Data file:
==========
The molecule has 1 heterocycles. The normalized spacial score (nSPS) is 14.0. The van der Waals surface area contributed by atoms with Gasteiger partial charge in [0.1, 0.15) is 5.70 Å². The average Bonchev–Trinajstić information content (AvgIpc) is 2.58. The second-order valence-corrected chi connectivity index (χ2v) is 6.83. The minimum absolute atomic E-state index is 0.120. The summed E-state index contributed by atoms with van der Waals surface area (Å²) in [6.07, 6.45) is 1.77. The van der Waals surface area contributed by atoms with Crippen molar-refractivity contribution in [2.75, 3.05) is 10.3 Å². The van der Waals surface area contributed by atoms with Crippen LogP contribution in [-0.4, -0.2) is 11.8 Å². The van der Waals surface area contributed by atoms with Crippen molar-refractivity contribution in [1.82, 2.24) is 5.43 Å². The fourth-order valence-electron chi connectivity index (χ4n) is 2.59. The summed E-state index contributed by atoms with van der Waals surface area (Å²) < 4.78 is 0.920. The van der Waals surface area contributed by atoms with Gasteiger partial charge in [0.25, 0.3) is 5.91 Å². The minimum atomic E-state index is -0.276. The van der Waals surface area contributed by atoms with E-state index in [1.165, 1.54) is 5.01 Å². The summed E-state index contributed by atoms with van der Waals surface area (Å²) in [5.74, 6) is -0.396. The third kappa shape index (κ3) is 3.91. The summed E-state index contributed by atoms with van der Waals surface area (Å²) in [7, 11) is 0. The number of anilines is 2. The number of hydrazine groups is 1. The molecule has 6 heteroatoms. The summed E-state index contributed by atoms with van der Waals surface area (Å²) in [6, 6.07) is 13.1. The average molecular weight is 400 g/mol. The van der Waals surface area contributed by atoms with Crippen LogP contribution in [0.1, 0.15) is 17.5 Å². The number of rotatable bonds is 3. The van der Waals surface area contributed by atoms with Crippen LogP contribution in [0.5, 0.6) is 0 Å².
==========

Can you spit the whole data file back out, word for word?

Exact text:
The molecule has 1 heterocycles. The normalized spacial score (nSPS) is 14.0. The van der Waals surface area contributed by atoms with Gasteiger partial charge in [0.1, 0.15) is 5.70 Å². The average Bonchev–Trinajstić information content (AvgIpc) is 2.58. The second-order valence-corrected chi connectivity index (χ2v) is 6.83. The minimum absolute atomic E-state index is 0.120. The summed E-state index contributed by atoms with van der Waals surface area (Å²) in [6.07, 6.45) is 1.77. The van der Waals surface area contributed by atoms with Crippen molar-refractivity contribution in [2.75, 3.05) is 10.3 Å². The van der Waals surface area contributed by atoms with Crippen LogP contribution in [-0.4, -0.2) is 11.8 Å². The van der Waals surface area contributed by atoms with Crippen molar-refractivity contribution in [1.82, 2.24) is 5.43 Å². The fourth-order valence-electron chi connectivity index (χ4n) is 2.59. The summed E-state index contributed by atoms with van der Waals surface area (Å²) < 4.78 is 0.920. The van der Waals surface area contributed by atoms with Gasteiger partial charge in [0.25, 0.3) is 5.91 Å². The minimum atomic E-state index is -0.276. The van der Waals surface area contributed by atoms with E-state index in [1.165, 1.54) is 5.01 Å². The summed E-state index contributed by atoms with van der Waals surface area (Å²) in [5.74, 6) is -0.396. The third kappa shape index (κ3) is 3.91. The summed E-state index contributed by atoms with van der Waals surface area (Å²) in [7, 11) is 0. The number of anilines is 2. The number of hydrazine groups is 1. The molecule has 6 heteroatoms. The summed E-state index contributed by atoms with van der Waals surface area (Å²) in [6, 6.07) is 13.1. The average molecular weight is 400 g/mol. The van der Waals surface area contributed by atoms with Crippen LogP contribution in [0.1, 0.15) is 17.5 Å². The number of rotatable bonds is 3. The van der Waals surface area contributed by atoms with Crippen LogP contribution in [0.5, 0.6) is 0 Å².